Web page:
Earlier this summer, I spent a number of days vacationing in a family home on Lake Huron, the “sunrise side” of “Pure Michigan.” The bedroom in which I slept faced the lake and has a reasonably large window, which gave new meaning to the expression “bright and early.” At about 5:30 a.m., it seemed like the sun was rising in my room, at the foot of my bed!

Of course, at night it was as dark as you would expect in a place with very little outdoor artificial light. It can be very difficult to walk around without some artificial light.

Our spiritual lives can seem to unfold in these kinds of extremes, as if everything is either very bright or very dark. In good times, we feel so close to God, so confident about His love for us and what He is calling us to do. At other times, God can seem very distant, and we can feel both an interior darkness and a darkening of our spiritual vision, including our sense about the future.

There is some validity to this perception of spiritual extremes. For example, we easily think of the spiritual brightness of the saints, but some saints have described a “dark night of the soul,” in which a person very much feels alone and in the dark, reaching out for God by a raw act of faith and love.

Faith always gives us enough light to take the next step on life’s journey. That might be all the light you have at a given moment. You may feel like someone who is carrying a weak flashlight through a dark house and more or less pointing it directly in front of your feet to make sure you aren’t about to step on something that will hurt you. But you will have the light you need to carry on.

In the face of such extremes, we need to remember the basic truth that when we have faith, we always have light. Faith always gives us enough light to take the next step on life’s journey. That might be all the light you have at a given moment. You may feel like someone who is carrying a weak flashlight through a dark house and more or less pointing it directly in front of your feet to make sure you aren’t about to step on something that will hurt you. But you will have the light you need to carry on.

We probably don’t think about the heroes of the Old Testament as often as we ought, but they are great examples of what it means to live by faith. This Sunday’s readings hold up the stories of the Israelites being delivered by the Lord from Egypt and that of Abraham, who trusted in God’s promise that he would have offspring even though he was “as good as dead.” They trusted in God’s promise no matter what, and they did it all without having seen the coming of Christ, except insofar as their whole lives looked ahead to Him.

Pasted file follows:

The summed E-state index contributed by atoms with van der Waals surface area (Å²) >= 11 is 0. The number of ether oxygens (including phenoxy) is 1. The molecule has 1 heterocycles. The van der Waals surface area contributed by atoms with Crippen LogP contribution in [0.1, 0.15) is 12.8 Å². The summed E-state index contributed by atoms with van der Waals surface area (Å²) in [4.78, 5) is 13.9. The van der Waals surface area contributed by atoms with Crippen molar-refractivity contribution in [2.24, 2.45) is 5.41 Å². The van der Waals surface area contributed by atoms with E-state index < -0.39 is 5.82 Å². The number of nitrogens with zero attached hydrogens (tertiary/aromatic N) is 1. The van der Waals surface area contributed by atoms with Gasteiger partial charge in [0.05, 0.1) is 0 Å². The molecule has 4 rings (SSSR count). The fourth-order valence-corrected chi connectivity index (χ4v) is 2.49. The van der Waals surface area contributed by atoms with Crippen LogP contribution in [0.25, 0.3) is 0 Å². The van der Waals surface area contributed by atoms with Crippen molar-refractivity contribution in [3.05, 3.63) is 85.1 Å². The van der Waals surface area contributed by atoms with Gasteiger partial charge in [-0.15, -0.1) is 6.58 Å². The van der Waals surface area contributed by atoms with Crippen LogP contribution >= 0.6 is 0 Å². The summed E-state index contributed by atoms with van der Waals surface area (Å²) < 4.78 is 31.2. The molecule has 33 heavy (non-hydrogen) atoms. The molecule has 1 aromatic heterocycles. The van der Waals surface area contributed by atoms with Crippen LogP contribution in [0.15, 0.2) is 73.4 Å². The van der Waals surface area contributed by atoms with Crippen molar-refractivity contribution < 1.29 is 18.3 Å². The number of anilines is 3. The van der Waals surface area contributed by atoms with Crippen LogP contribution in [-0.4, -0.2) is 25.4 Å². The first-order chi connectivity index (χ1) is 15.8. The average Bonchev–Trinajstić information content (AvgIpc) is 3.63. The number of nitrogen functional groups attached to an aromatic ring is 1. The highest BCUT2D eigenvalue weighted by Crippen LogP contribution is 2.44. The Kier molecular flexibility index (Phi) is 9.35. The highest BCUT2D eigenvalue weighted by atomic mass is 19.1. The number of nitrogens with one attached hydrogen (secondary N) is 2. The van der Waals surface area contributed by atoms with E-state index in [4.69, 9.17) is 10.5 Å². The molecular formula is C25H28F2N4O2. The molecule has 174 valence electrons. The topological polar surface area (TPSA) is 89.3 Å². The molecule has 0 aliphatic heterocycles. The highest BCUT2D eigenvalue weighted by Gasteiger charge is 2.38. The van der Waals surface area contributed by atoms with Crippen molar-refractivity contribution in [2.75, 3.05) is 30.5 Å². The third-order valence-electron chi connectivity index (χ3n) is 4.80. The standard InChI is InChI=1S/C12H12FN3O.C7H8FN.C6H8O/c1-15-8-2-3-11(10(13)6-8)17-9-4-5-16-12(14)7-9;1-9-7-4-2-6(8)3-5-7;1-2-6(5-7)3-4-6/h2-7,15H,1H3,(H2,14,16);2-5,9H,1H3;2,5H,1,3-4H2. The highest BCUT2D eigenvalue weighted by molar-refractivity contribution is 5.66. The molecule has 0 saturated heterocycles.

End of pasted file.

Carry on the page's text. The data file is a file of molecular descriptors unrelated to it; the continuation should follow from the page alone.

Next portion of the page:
We have seen the coming of Christ. We know Him. We know His love for us. We know that He died for us — allowed His Body to be broken and His Blood spilled in order to save us from sin and death. We come to God’s altar every Sunday and see His Body and Blood made present to us, offered to the Father once again for us, offered to us so that we might become more like Him.

And yet, isn’t it true that faith can be a great struggle for us? Don’t we have a hard time living the Gospel we hear proclaimed on Sunday? Isn’t it easy to put our trust in success, money, medicine, comfort, power, or any number of things other than God? Isn’t it hard for us to stay ready to meet Jesus, whether when we die or when He comes again at the end of the world?

Something plunges every Christian into darkness at some point in his or her life. Remember that even for Jesus it was dark in the Garden of Gethsemane, and that there were three hours of darkness as He hung upon the Cross. Yet He hung there, as the Light of the World. And He tells us to “light our lamps” in this Sunday’s Gospel. The light He’s talking about is our faith in Him.

Of course, there can be different causes of the darkness we experience. A broken world, broken relationships, and brokenness within us can all cause us to walk in darkness. If our darkness is caused by our sin, we can be sure that God is giving us at least enough light to get into the confessional and receive His forgiveness. When our more serious (or “mortal”) sins are already forgiven, and we still sense that we’re in darkness, then it is a good idea to pray about and pay attention to the light of faith. Each of us could ask, “Am I doing all I can to help the light of faith within me to shine with full power?”

Know that God is with you. Know that He loves you. Know that He doesn’t just call you to live for heaven and not for earth; He also empowers you to do it. This kind of darkness can actually be an opportunity to grow closer to God. Trust in the Lord’s promises and press on in your life’s journey, even if you can only see one step at a time.

May the Body and Blood of Christ, offered and received in the celebration of Holy Mass, bring light to our souls and bring us at last to Him Who is the Light of this world and of the world to come.

Fr. Charles Fox is a priest of the Archdiocese of Detroit currently assigned to the theology faculty of Sacred Heart Major Seminary. He is also a weekend associate pastor at St. Therese of Lisieux Parish in Shelby Township and chaplain and a board member of St. Paul Evangelization Institute, headquartered in Warren.